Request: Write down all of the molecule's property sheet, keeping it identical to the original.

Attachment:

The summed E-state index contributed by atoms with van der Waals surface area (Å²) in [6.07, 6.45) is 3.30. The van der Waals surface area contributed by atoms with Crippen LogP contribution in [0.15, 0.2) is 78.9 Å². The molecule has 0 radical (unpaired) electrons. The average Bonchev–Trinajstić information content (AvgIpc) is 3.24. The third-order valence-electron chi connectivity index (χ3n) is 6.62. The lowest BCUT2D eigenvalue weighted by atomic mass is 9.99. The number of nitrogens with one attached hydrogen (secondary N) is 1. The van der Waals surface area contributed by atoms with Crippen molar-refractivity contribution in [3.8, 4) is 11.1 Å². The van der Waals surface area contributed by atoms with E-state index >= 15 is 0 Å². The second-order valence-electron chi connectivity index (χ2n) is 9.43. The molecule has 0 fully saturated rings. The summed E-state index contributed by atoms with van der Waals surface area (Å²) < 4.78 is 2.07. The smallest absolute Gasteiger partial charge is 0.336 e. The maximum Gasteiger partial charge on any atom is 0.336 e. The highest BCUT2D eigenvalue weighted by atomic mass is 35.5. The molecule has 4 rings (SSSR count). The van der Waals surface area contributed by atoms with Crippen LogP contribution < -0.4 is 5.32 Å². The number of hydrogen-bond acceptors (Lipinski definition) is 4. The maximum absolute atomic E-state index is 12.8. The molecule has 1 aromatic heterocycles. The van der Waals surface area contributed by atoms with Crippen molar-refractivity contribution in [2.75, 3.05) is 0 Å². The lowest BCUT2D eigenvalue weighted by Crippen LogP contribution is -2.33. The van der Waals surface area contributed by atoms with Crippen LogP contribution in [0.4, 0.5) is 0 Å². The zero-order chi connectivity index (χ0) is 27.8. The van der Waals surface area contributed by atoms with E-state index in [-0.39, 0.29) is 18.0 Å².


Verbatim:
The summed E-state index contributed by atoms with van der Waals surface area (Å²) in [6.07, 6.45) is 3.30. The van der Waals surface area contributed by atoms with Crippen LogP contribution in [0.15, 0.2) is 78.9 Å². The molecule has 0 radical (unpaired) electrons. The average Bonchev–Trinajstić information content (AvgIpc) is 3.24. The third-order valence-electron chi connectivity index (χ3n) is 6.62. The lowest BCUT2D eigenvalue weighted by atomic mass is 9.99. The number of nitrogens with one attached hydrogen (secondary N) is 1. The van der Waals surface area contributed by atoms with Crippen molar-refractivity contribution in [3.8, 4) is 11.1 Å². The van der Waals surface area contributed by atoms with E-state index >= 15 is 0 Å². The second-order valence-electron chi connectivity index (χ2n) is 9.43. The molecule has 0 fully saturated rings. The summed E-state index contributed by atoms with van der Waals surface area (Å²) < 4.78 is 2.07. The smallest absolute Gasteiger partial charge is 0.336 e. The maximum Gasteiger partial charge on any atom is 0.336 e. The highest BCUT2D eigenvalue weighted by atomic mass is 35.5. The molecule has 4 rings (SSSR count). The van der Waals surface area contributed by atoms with Crippen LogP contribution < -0.4 is 5.32 Å². The number of hydrogen-bond acceptors (Lipinski definition) is 4. The maximum absolute atomic E-state index is 12.8. The molecule has 1 aromatic heterocycles. The van der Waals surface area contributed by atoms with Crippen molar-refractivity contribution in [2.75, 3.05) is 0 Å². The lowest BCUT2D eigenvalue weighted by Crippen LogP contribution is -2.33. The van der Waals surface area contributed by atoms with Crippen LogP contribution in [0.4, 0.5) is 0 Å². The zero-order chi connectivity index (χ0) is 27.8. The van der Waals surface area contributed by atoms with E-state index in [-0.39, 0.29) is 18.0 Å².